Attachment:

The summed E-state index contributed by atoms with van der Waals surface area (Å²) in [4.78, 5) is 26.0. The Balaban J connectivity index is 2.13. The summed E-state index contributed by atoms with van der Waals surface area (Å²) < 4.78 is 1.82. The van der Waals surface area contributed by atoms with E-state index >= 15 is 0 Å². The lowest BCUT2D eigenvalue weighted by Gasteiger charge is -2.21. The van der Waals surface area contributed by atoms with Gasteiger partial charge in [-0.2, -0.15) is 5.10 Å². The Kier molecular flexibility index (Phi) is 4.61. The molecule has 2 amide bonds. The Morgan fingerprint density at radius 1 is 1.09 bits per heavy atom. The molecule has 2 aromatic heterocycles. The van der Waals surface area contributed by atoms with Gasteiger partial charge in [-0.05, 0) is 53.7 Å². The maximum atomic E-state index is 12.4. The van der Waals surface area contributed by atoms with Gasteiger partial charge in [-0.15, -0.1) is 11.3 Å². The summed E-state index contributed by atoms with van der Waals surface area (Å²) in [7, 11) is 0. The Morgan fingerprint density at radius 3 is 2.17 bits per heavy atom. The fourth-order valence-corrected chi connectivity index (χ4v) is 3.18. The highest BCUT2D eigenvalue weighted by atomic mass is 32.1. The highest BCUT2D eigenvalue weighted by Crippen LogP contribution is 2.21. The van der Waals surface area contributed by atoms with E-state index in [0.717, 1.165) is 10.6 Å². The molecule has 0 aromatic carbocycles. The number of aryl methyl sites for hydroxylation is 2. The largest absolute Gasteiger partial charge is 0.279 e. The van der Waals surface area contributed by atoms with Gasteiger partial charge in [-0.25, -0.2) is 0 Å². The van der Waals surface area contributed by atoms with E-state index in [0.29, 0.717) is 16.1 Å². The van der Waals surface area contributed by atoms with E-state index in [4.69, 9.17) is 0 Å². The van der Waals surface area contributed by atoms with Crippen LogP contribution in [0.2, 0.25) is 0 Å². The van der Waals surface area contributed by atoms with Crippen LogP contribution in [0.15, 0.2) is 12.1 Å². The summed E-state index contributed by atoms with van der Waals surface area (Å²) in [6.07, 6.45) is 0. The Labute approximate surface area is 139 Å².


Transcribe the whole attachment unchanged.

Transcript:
The summed E-state index contributed by atoms with van der Waals surface area (Å²) in [4.78, 5) is 26.0. The Balaban J connectivity index is 2.13. The summed E-state index contributed by atoms with van der Waals surface area (Å²) < 4.78 is 1.82. The van der Waals surface area contributed by atoms with E-state index >= 15 is 0 Å². The lowest BCUT2D eigenvalue weighted by Gasteiger charge is -2.21. The van der Waals surface area contributed by atoms with Gasteiger partial charge in [-0.2, -0.15) is 5.10 Å². The Kier molecular flexibility index (Phi) is 4.61. The molecule has 2 amide bonds. The Morgan fingerprint density at radius 1 is 1.09 bits per heavy atom. The molecule has 2 aromatic heterocycles. The van der Waals surface area contributed by atoms with Gasteiger partial charge in [-0.05, 0) is 53.7 Å². The maximum atomic E-state index is 12.4. The van der Waals surface area contributed by atoms with Gasteiger partial charge in [-0.15, -0.1) is 11.3 Å². The summed E-state index contributed by atoms with van der Waals surface area (Å²) in [7, 11) is 0. The Morgan fingerprint density at radius 3 is 2.17 bits per heavy atom. The fourth-order valence-corrected chi connectivity index (χ4v) is 3.18. The highest BCUT2D eigenvalue weighted by atomic mass is 32.1. The highest BCUT2D eigenvalue weighted by Crippen LogP contribution is 2.21. The van der Waals surface area contributed by atoms with E-state index in [0.717, 1.165) is 10.6 Å². The molecule has 0 aromatic carbocycles. The number of aryl methyl sites for hydroxylation is 2. The largest absolute Gasteiger partial charge is 0.279 e. The van der Waals surface area contributed by atoms with Gasteiger partial charge in [-0.25, -0.2) is 0 Å². The van der Waals surface area contributed by atoms with E-state index in [0.29, 0.717) is 16.1 Å². The van der Waals surface area contributed by atoms with E-state index in [4.69, 9.17) is 0 Å². The van der Waals surface area contributed by atoms with Crippen LogP contribution in [0.2, 0.25) is 0 Å². The van der Waals surface area contributed by atoms with Crippen LogP contribution in [0.15, 0.2) is 12.1 Å². The summed E-state index contributed by atoms with van der Waals surface area (Å²) in [6.07, 6.45) is 0. The Labute approximate surface area is 139 Å².